Essays by Cynthia Ozick, a biography of Emperor Hirohito and a novel about two decomposing lovers were among the winners this week at the National Book Critics Circle Awards.
Ozick, a four-time nominee, won in the criticism category for her collection "Quarrel & Quandary," which includes essays on everything from the transcendence of poetry to the commercialization of "The Diary of Anne Frank."
An acclaimed novelist and nonfiction writer who has never had great popular success, Ozick praised her publisher, Alfred A. Knopf, for sticking with her.
"What could be more mid-list, or low-list, than a collection of essays?" Ozick said.
Britain's Jim Crace was cited for the novel "Being Dead," which features the decaying corpses of two married zoologists murdered on the sand dunes of a British seaside town. Crace, author of several well-regarded books, was chosen over a pair of better-known writers: Zadie Smith, who at age 24 emerged as one of the world's most acclaimed young novelists with her debut, "White Teeth," and Michael Chabon, author of the fanciful "The Amazing Adventures of Kavalier & Clay."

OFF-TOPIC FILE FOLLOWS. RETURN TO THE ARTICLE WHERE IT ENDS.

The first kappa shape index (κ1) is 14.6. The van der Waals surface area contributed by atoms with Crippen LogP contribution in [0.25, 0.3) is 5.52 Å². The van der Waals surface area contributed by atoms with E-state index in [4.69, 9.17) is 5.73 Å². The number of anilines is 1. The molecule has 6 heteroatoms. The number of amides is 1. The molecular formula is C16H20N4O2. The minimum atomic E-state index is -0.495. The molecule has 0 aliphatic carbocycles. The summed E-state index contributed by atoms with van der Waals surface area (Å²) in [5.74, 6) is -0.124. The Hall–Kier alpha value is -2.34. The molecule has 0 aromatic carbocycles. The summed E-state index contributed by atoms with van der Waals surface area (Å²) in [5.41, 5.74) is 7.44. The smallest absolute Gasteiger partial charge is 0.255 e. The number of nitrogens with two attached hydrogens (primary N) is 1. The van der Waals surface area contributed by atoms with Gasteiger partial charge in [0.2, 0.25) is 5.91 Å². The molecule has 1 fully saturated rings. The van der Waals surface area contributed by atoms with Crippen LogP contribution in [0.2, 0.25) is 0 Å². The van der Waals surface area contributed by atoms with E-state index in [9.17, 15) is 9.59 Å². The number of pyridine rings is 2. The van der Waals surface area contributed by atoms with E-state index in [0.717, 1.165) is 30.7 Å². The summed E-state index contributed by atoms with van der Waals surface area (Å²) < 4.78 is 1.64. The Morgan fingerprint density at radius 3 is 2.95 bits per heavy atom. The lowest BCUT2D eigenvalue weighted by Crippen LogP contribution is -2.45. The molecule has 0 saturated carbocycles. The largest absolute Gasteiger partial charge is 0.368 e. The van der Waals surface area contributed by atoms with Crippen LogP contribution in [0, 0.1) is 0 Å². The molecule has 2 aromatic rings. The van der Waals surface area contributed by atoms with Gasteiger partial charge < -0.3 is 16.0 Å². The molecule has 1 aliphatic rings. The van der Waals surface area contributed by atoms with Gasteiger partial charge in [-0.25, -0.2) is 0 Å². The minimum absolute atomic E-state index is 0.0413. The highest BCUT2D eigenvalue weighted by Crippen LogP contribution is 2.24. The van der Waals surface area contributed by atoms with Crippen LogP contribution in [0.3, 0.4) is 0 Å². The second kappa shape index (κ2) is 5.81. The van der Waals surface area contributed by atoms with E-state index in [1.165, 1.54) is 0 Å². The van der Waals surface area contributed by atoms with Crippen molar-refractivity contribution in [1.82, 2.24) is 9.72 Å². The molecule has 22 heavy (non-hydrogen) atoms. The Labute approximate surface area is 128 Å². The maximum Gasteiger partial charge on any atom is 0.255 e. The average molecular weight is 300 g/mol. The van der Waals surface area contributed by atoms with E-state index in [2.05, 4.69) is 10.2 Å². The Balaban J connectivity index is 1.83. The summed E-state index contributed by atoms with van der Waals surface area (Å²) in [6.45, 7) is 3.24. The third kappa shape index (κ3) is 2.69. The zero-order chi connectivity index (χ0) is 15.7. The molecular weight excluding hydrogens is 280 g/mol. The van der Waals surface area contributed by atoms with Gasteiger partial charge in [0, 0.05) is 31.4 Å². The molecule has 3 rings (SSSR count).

Herbert P. Bix was cited for his biography "Hirohito and the Making of Modern Japan," and Ted Conover won for general nonfiction for his prison expose "NewJack: Guarding Sing Sing."
Judy Jordan won for her poetry collection "Carolina Ghost Woods," in which she mourns the deaths of friends, family members and others.
The National Book Critics Circle, founded in 1974, is a not-for-profit organization of book editors and critics. No cash prizes are awarded.